Ceremony marks observance of child abuse prevention month
By Becky Barclay
Published in News on April 5, 2009 2:00 AM
City and Seymour Johnson Air Force Base officials encouraged those attending a child abuse prevention ceremony Thursday to work together to keep children from being hurt.
The ceremony was sponsored by the WAGES and Wayne County For Children Council and was held at City Hall. This year's theme was "Child Abuse Prevention 365." It was held to boost awareness of child abuse and neglect, LeeArnettra Mitchell-Lee, chairman of the council, said.
In his proclamation, Mayor Al King noted that child abuse is a community problem and that finding solutions depends on involvement among people throughout the community.
He said that about five million children are reported as abused or neglected in the United States each year and that there were 121,521 cases reported in North Carolina last year. In 2007, 25 North Carolina children died as a result of abuse.
The mayor encouraged the collaboration of social service agencies, schools, faith communities, civic organizations, law enforcement agencies and the business community.
"April is set aside as Child Abuse Prevention Month," he said. "But we need to do it 12 months of the year."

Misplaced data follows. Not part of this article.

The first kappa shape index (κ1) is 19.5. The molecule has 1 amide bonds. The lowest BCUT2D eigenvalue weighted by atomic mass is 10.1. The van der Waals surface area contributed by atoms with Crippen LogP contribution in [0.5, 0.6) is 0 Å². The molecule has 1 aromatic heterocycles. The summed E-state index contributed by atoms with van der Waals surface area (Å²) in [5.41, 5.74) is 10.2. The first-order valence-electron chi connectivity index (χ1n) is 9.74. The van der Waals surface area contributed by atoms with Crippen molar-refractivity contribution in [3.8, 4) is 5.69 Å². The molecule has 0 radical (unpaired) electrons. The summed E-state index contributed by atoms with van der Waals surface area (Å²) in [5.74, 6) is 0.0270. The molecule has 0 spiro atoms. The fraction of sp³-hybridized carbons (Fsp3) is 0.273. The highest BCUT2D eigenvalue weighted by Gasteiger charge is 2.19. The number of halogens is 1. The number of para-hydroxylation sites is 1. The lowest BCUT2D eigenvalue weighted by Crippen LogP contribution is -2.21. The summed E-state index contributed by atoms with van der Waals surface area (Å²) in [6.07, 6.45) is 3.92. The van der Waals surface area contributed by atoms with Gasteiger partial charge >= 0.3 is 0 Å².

Talking on supporting healthy children, families and communities was Lt. Col. Robert Wischtischin of the 4th Medical Operations Squadron at Seymour Johnson Air Force Base. April is also the Month of the Military Child.
"Children are our nation's most precious resource," Wischtischin said. "They must be raised in a safe, healthy and nurturing environment for our nation to thrive."
He said people need a sound foundation while they are young in order to develop grow into healthy adults.
"The Air Force will spare no effort to eradicate child abuse," Wischtischin said. He said the Air Force has a zero tolerance policy on child abuse, but for it to work, "We all must have a zero tolerance policy in ourselves."
During the ceremony, Viola Ryals Figueroa and Teri Thompson delivered a presentation on "What About The Children?"
Ms. Thompson said that every 30 seconds a child is abused or neglected and most of the time by someone he or she knows.
Ms. Figueroa said that abuse prevention is the key to providing a child with that strong foundation that means a better future.
Following their presentation, TaTiany Ryals Ramsey performed an interpretive dance.
Mitchell-Lee said that a child welfare flag will be flown over City Hall all month as a reminder of the need to prevent abuse.
"Child abuse and neglect goes on every day of the year. And it shouldn't be a monthly issue that we're faced with," she said.
"By having these types of ceremonies, it helps remind the public about the issue of child abuse and neglect that occurs in our county and in our state," Jennifer Dupuis, a member of the council, said.. "Calling out the statistics actually gives them an idea of the numerous victims that are in our state.
"By providing this ceremony and education to as many people as we can, we are able to get the word out and hopefully educate enough parents on how to be a positive role model to their children."
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